The energy is there. Now it’s time for execution.

There is clear enthusiasm from European companies in the emerging Australian hydrogen industry, with the focus now turned to the execution of projects. This was the key takeaway from the Hydrogen & Fuel Cells conference in Madrid last week, where Investment Director Joe Doleschal-Ridnell presented on South Australia’s competitive advantages in the field. Projects underway in the state include;

  • A power-to-gas project to inject hydrogen into the local natural gas network
  • A green hydrogen plant at Port Lincoln, which includes a 15MW electrolyser and ammonia production plant, a 10MW hydrogen-fired gas turbine and 5MW hydrogen fuel cell
  • Solar and wind hydrogen hub, including 150MW of solar and 125MW of wind producing 25,000kg of hydrogen a day. This would be the largest co-located hydrogen production facility in the world
  • Incorporation of a 50kW hydrogen fuel cell and associated electrolyser at the University of South Australia’s renewable generation and energy storage facility

A key strength for South Australia is in its high renewable generation penetration, meaning that hydrogen production on the grid will be much less emissions intensive compared to other states. For co-located projects, South Australia also has amongst the best wind and solar resources in the country.

The need for low emissions energy is a key demand driver for hydrogen. Nearby markets will be fundamentally important to Australia, including Japan and South Korea. The former is using the 2020 Olympic Games to showcase the credentials of hydrogen as an energy source and has ambitions of importing 300,000 tonnes of hydrogen (equivalent to 770,000 tonnes of LNG) by 2030.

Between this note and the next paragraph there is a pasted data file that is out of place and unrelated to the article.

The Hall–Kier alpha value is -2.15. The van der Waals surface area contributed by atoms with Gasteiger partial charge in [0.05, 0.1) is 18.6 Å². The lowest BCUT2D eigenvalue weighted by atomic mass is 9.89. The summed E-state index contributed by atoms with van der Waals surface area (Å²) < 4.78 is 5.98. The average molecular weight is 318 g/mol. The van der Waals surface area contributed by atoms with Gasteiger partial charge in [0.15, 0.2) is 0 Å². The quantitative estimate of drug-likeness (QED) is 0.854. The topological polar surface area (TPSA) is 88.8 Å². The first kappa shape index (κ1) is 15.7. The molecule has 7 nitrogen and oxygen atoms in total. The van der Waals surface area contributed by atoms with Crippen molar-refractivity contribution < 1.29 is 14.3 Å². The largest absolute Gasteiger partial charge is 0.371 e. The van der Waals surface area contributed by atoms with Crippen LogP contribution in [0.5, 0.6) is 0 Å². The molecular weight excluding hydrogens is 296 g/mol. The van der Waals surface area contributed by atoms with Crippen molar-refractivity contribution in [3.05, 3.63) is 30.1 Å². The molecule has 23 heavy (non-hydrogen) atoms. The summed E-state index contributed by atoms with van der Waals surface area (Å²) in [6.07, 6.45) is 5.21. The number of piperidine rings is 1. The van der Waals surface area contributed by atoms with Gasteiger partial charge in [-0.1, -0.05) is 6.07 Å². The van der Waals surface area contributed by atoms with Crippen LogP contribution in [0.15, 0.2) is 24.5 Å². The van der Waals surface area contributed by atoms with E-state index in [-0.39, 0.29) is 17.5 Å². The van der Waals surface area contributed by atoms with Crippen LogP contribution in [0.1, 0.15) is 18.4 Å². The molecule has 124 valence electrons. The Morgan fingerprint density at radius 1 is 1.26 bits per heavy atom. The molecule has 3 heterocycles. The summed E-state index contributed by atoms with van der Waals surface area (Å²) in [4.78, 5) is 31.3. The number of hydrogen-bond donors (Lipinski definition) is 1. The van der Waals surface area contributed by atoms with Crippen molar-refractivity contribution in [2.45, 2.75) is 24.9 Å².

Australia’s ambition and focus is built on a strong history of energy exports throughout the Asia Pacific, including coal, uranium, and natural gas. Being a trusted trading partner, low sovereign risk, having existing infrastructure and expertise, and an abundance of renewable energy and low-cost fossil-fuel resources with carbon sequestration sites makes Australia an ideal export partner.

At a national level, The Chief Scientist Alan Finkel has developed an ongoing Program of Work through his Chairing of the Hydrogen Strategy Group. There are six different working streams – hydrogen exports, hydrogen for transport, hydrogen in the gas network, hydrogen for industrial users, hydrogen to support electricity systems, and cross-cutting issues. A key focus for the Chief Scientist is working to address the classic chicken-and-egg problem. Elements such as electricity generation, carbon sequestration, pipelines, electrolysers, refuelling stations and regulations depend on progress in the others. The working groups, which will include representatives across the different states and territories, will provide leadership and policy certainty to help businesses across the hydrogen value chain make collective progress.

If you’re interested in knowing more about hydrogen in Australia, please contact Joe Doleschal-Ridnell on +44 (0) 7428 416 841.